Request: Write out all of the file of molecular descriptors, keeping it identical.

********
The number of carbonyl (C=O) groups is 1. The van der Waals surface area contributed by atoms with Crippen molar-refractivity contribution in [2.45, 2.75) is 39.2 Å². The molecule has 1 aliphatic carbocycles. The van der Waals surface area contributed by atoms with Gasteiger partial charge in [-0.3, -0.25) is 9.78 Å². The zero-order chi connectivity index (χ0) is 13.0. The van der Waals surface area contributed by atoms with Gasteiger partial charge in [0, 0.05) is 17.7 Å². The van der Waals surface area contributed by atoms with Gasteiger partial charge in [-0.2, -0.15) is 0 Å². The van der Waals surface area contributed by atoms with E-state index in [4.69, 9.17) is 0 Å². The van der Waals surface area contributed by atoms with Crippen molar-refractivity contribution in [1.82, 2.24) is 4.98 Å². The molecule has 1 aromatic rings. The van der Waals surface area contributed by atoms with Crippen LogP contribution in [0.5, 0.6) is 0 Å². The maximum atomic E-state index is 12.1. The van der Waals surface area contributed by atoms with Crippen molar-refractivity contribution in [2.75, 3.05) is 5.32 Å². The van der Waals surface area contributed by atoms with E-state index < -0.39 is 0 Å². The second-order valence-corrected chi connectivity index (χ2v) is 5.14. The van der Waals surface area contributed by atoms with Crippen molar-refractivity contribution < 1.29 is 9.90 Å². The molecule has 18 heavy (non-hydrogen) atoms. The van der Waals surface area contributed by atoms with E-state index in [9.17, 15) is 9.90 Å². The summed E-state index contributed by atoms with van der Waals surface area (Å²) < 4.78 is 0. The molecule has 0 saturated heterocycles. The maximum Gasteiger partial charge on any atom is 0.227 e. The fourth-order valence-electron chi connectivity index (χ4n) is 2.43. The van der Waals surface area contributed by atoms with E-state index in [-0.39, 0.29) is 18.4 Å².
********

The number of carbonyl (C=O) groups is 1. The van der Waals surface area contributed by atoms with Crippen molar-refractivity contribution in [2.45, 2.75) is 39.2 Å². The molecule has 1 aliphatic carbocycles. The van der Waals surface area contributed by atoms with Gasteiger partial charge in [-0.3, -0.25) is 9.78 Å². The zero-order chi connectivity index (χ0) is 13.0. The van der Waals surface area contributed by atoms with Gasteiger partial charge in [0, 0.05) is 17.7 Å². The van der Waals surface area contributed by atoms with Gasteiger partial charge in [-0.2, -0.15) is 0 Å². The van der Waals surface area contributed by atoms with E-state index in [4.69, 9.17) is 0 Å². The van der Waals surface area contributed by atoms with Crippen molar-refractivity contribution in [1.82, 2.24) is 4.98 Å². The molecule has 1 aromatic rings. The van der Waals surface area contributed by atoms with Crippen LogP contribution in [0.5, 0.6) is 0 Å². The maximum atomic E-state index is 12.1. The van der Waals surface area contributed by atoms with Crippen molar-refractivity contribution in [2.75, 3.05) is 5.32 Å². The van der Waals surface area contributed by atoms with E-state index < -0.39 is 0 Å². The second-order valence-corrected chi connectivity index (χ2v) is 5.14. The van der Waals surface area contributed by atoms with Crippen molar-refractivity contribution < 1.29 is 9.90 Å². The molecule has 18 heavy (non-hydrogen) atoms. The van der Waals surface area contributed by atoms with E-state index in [9.17, 15) is 9.90 Å². The summed E-state index contributed by atoms with van der Waals surface area (Å²) < 4.78 is 0. The molecule has 0 saturated heterocycles. The maximum Gasteiger partial charge on any atom is 0.227 e. The fourth-order valence-electron chi connectivity index (χ4n) is 2.43. The van der Waals surface area contributed by atoms with E-state index in [-0.39, 0.29) is 18.4 Å².